Very few wines are "straight from the vine" anymore. However, over the last few years, "organic wine" has become both an attempt to raise non-chemical laden wine as well as a marketing ploy

What is an organic food? The USDA definition for organic food is: "Organic food is produced by farmers who emphasize the use of renewable resources and the conservation of soil and water to enhance environmental quality for future generations. Organic food is produced without using most conventional pesticides; petroleum-based fertilizers or sewage sludge-based fertilizers; bio-engineering; or ionizing radiation. Before a product can be labeled 'organic,' a Government-approved certifier inspects the farm where the food is grown to make sure the farmer is following all the rules necessary to meet USDA organic standards."

A number of wineries started selling "organic wine" -- organic wines are, simply put, wines made from organic grapes. There are three categories of organic wine:

  • 100% Organic: These wines use only grapes certified as 100% organically grown with no preservatives.
  • Organic: Refers to wines that have at least 95% of grapes from certified sources and may have some small amount of sulfites added.
  • Made with Organic Grapes: These wines are at least 70% organically grown grapes and may have a "standard" amount of sulfites added.

Some wineries are using "biodynamic" techniques to grow grapes. These techniques are above and beyond "organic" -- as they use only the resources found in the vineyard to produce the grapes.

Most "certified USDA organic" wines you're going to find will be American. Only a very small number of Euro-wineries have been certified here. Now, that doesn't mean that there aren't organic wines in Europe. Between 2-3% of all vineyards in Europe would be considered organic, and many countries (including France, Spain, and Italy) pay subsidies to farmers who agree to follow organic standards.

So, what does this all mean to most wine drinkers? Some folks swear by organic wines -- say they taste better. If a wine doesn't have sulfites, it probably will also give you less of a headache if you overconsume a bit. Myself, I can't tell much of a difference. One place where you CAN generally tell the difference is on the pricetag. Not surprisingly, organic wines are going to set you back a bit of cash compared to "standard" wines. There are some in our range, though:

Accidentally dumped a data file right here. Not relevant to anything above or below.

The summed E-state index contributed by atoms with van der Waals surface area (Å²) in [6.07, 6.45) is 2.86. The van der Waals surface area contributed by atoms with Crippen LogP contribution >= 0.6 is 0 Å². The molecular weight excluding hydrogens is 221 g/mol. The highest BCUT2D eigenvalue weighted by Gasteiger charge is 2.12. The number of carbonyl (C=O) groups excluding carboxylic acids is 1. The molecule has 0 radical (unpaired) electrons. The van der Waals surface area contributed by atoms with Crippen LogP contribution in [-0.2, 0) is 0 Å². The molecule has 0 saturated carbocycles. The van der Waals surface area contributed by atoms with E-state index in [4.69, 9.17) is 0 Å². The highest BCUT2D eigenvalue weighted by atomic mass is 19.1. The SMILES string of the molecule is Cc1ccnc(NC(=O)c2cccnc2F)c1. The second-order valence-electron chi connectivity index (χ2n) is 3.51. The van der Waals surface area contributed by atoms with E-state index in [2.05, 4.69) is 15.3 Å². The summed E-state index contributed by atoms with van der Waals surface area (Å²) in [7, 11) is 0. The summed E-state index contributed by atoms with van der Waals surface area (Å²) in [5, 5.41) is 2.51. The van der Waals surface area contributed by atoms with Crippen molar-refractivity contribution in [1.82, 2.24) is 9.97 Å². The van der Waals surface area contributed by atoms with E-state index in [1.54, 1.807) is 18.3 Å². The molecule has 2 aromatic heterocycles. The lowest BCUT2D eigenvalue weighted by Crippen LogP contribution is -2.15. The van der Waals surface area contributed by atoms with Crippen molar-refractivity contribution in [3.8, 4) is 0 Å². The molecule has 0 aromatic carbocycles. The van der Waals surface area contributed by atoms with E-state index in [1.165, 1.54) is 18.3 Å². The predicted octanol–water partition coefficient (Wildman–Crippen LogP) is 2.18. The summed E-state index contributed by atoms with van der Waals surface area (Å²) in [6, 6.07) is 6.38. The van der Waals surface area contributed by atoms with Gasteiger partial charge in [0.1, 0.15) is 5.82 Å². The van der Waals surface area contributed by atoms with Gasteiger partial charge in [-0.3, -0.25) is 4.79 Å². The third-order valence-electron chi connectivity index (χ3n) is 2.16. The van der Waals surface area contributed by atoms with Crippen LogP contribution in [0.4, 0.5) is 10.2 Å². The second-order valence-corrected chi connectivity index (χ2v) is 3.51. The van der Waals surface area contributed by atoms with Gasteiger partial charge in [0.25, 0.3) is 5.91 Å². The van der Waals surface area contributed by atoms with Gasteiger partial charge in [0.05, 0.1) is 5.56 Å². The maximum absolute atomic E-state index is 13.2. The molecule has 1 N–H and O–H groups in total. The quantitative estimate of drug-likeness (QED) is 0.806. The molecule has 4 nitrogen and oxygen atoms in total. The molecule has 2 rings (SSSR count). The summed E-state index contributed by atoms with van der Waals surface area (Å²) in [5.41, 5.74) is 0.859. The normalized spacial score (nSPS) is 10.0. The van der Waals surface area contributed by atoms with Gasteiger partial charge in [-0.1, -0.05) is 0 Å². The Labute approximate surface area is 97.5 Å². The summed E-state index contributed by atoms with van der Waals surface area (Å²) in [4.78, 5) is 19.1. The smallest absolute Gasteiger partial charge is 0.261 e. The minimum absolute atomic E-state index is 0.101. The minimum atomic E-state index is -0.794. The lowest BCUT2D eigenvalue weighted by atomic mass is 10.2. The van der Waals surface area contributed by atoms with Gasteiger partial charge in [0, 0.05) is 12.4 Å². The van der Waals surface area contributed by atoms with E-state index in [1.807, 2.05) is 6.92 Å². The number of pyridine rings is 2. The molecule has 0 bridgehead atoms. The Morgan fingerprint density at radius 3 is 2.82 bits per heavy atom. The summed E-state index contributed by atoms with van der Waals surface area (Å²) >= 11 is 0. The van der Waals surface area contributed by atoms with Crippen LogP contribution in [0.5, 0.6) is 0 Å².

Bonterra 2004 Chardonnay -- A solid, decent Chardonnay from Mendocino County in California. Bonterra is one of the wines in the forefront of pushing the "organic" angle in its mainline advertising to raise its profile. This was a little more citrus-scented than I expected from a NoCal chardonnay, and Bonterra thankfully stayed away from the California tendency to oak a chardonnay into submission. This one has a nicer balance than many California wines -- a little tart, a little honey, and it finishes with a buttery flavor that’s pretty pleasant. I found this one on sale for $10 (they're about to release the '05), but you're probably going to shell out $13-14 normally.

Finca Luzon Verde 2004 Jumilla -- Another Spanish wine. Remember, like French wines, Spanish wines are classified by region. Jumilla is the region. The wine is made from 100% Monastrell grapes. Monastrell is typically a blending grape, but -- much like Malbec, is starting to stand on its own. (Monastrell is more commonly known as mourvedre.) I have no idea why the wine is called "verde" -- Spanish for "green." The Finca Luzon a very nice, easy drinking red wine. "Not too strong on the nose -- smelled like blackberry jam and mint. Rather soft and fruity to drink with some mild dark berry flavors. The finish was a little dry with a soft spice and lasted awhile. It's pretty food-friendly, as well -- pairing with anything from paella to peppery red meats. A solid budget wine if you're looking for something organic. You'll find this from $7-9.

Mas de Gourgonnier 2003 Les Baux de Provence-- From Provence in France -- this wine is a big French entry into the organic category. One sniff informs you immediately that this is an "Old World" wine. That deep earthy, Old World scent rolls out after a swirl, which covers up some black cherry. While this is a typically muscular French wine, it's not as heavy as several I've tried. There's a nice fresh fruitiness to go along with the earthy backbone of this wine. The finish is long and tannic. Like most French wines, it's wonderful with food, especially a big roasted meat dish or something earthy -- root vegetables and the like. Sharp cheeses would also be quite nice. $12-15.

Also, if you're looking for an excellent splurge wine that's organic, try Frog's Leap or Preston.

Until next time, keep it earthy.